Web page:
How do you see mobile/new/emerging media being used (or not) in shaping the political future for Egypt?

Currently, there is a gap and/or delay between journalism and user-generated, citizen journalism. Yet journalism is evolving more and more to incorporate users and social media. In Egypt, there is an even more of a gap due to the complicated history and relationship between state media and the government. The reporting of Egypt’s Bloody Sunday (the Oct 9th Maspiro incident) is a sad example of how in conflict these two voices – the state-sponsored media versus the eye-witness accounts from the citizen-journalists – can be. The reason there is such a stark contrast in the reports has to do with what interests each voice is serving. The state media is serving the interests of the government, which means protecting the government’s interest, image and staying on message as the protectors of the people. The current transitional government is in a precarious position with a lot to lose and they are very entrenched in their ways – it’s an institution. The citizen-journalists that emerged out of the Arab Spring are interested in an open and free Egypt. They want democracy, they want change. They want transparency and want to expose the truth as they experience it. They want their voices heard.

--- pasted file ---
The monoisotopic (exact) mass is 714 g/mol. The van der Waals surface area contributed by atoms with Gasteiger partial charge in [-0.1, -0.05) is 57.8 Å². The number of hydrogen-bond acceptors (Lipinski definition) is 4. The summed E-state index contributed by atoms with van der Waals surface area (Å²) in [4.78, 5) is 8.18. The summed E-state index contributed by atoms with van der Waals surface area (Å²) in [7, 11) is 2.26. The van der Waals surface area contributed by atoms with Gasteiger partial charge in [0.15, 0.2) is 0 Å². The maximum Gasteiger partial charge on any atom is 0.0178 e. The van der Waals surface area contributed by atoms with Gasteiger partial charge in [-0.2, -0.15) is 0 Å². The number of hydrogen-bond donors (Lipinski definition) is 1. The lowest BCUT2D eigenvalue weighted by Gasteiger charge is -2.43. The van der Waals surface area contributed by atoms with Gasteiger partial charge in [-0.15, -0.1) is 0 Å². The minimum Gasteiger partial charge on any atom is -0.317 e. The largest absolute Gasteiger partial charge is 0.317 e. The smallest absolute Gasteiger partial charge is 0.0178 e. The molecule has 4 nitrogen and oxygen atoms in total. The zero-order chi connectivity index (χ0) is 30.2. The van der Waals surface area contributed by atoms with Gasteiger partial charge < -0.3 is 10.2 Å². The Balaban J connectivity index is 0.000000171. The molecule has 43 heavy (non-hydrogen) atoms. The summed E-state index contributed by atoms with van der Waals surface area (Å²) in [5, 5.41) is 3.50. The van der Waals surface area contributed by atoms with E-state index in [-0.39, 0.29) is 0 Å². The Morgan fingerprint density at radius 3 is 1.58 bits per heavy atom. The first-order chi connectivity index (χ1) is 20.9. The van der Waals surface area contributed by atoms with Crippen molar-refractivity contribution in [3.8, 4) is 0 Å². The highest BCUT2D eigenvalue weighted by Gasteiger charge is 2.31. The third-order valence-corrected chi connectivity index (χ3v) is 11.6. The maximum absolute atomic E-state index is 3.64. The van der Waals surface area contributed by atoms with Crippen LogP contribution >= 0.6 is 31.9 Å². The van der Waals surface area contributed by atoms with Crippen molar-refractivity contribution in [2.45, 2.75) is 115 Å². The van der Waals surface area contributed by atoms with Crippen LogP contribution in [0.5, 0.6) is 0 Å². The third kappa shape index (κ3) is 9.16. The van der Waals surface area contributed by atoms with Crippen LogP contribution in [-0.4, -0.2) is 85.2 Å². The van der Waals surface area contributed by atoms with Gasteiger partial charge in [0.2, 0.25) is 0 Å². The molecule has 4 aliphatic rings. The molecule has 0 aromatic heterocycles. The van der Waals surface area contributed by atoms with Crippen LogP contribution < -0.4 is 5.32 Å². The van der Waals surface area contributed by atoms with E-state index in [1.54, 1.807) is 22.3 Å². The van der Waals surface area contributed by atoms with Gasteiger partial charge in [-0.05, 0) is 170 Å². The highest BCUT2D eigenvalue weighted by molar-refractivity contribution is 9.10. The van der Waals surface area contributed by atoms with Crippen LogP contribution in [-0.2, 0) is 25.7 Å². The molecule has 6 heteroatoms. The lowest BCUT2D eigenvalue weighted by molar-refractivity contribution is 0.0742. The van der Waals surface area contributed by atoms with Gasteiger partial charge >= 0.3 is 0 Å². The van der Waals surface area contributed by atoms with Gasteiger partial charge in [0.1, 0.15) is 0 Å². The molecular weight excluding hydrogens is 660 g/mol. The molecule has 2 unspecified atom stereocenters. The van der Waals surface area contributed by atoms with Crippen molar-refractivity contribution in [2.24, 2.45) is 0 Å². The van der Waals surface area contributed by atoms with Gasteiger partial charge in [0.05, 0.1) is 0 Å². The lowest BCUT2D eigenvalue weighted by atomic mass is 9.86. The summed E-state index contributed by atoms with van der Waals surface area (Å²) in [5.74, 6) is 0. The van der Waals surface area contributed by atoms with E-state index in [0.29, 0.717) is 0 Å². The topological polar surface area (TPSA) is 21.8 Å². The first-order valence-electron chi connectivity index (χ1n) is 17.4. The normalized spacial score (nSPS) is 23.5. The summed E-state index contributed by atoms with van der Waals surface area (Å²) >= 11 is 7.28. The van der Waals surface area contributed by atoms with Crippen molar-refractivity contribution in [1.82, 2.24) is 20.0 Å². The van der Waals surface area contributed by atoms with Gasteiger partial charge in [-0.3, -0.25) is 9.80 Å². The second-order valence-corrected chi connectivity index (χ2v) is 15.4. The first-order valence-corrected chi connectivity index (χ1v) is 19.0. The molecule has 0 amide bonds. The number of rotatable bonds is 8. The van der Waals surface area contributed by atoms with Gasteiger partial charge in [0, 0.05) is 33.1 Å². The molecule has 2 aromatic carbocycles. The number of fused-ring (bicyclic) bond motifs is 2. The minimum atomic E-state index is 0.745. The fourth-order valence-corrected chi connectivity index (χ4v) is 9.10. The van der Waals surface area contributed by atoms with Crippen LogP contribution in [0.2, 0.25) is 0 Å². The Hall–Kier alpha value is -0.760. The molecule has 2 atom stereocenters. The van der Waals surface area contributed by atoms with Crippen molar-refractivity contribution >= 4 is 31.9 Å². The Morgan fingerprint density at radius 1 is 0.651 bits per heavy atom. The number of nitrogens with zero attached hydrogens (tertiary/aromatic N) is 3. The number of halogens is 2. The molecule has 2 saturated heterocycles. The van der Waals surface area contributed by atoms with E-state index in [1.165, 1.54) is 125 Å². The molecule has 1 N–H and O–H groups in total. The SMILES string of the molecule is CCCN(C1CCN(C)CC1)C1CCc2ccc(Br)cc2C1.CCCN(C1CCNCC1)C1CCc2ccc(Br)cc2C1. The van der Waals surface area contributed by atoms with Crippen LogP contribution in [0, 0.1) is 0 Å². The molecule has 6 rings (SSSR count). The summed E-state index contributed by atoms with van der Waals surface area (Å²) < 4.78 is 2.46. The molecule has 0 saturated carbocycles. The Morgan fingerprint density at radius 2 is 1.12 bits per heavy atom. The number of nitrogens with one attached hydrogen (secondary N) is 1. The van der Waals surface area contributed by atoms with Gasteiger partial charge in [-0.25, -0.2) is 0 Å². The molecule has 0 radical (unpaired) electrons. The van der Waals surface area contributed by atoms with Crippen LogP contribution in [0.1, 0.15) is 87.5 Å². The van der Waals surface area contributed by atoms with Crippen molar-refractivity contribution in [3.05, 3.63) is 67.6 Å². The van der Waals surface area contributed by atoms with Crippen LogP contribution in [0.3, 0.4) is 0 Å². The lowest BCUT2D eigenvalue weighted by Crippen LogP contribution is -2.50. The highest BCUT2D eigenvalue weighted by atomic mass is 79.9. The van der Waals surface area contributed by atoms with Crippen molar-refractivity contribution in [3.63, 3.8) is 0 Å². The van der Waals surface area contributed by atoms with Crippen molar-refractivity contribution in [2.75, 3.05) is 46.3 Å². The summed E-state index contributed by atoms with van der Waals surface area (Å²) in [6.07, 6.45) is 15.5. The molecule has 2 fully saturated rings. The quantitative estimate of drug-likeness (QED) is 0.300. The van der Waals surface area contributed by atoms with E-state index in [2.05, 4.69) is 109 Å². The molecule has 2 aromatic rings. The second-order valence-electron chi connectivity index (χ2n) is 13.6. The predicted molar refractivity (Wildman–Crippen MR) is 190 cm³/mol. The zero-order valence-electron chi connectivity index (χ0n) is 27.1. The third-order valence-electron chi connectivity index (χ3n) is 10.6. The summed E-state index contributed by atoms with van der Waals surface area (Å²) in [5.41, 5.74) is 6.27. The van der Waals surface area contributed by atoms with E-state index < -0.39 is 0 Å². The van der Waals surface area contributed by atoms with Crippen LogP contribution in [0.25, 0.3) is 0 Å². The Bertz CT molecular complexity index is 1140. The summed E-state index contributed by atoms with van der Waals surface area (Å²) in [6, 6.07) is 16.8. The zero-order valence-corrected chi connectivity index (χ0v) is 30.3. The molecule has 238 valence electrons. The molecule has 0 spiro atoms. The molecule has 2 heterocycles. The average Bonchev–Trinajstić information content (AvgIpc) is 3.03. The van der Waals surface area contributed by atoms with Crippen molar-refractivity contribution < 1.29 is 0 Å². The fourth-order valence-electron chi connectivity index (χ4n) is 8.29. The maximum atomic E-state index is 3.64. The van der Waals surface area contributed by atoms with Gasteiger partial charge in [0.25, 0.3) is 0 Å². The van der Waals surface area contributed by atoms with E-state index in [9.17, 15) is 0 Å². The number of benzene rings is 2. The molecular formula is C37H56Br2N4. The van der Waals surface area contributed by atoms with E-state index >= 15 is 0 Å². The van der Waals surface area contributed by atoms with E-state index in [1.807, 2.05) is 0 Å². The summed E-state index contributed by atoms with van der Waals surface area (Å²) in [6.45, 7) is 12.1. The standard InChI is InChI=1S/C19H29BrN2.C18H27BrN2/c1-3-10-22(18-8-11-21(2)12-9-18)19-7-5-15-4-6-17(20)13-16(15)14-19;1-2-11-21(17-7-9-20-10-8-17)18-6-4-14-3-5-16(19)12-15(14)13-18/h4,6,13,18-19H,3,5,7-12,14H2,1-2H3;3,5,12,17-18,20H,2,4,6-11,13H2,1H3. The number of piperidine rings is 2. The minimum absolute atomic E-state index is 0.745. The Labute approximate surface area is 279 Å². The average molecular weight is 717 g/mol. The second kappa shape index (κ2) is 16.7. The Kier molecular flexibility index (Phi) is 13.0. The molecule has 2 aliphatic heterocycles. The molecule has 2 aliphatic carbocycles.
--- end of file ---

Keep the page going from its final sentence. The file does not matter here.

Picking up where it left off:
Unfortunately, the state media has a wider outreach right now than the citizen journalists. That is due to the tools used by both parties. Egypt’s low net-penetration already limits the reach of citizen journalists who are usually using the Internet to broadcast their messages via blogs, Twitter, Facebook, forums, and websites. State media uses TV and controls the large newspapers which ensures the widest outreach in Egypt.

However, there are cases where new media or social media did find that massive outreach and influenced Egypt’s political climate. The obvious example is the story of Khalid Said, the Alexandrian twenty-eight-year old who was publicly beaten to death by two policemen. Khalid Said’s story and coverage started on social media first via bloggers and Facebook exposing the atrocity and the brutality he suffered at the hands of the police and his story spread like wild fire. The disturbing after-photos of his broken and beaten face were posted and re-shared all over Facebook. The abuse itself was documented and the videos posted to the Internet. His story became a very important symbol to the Egyptian people and the revolution.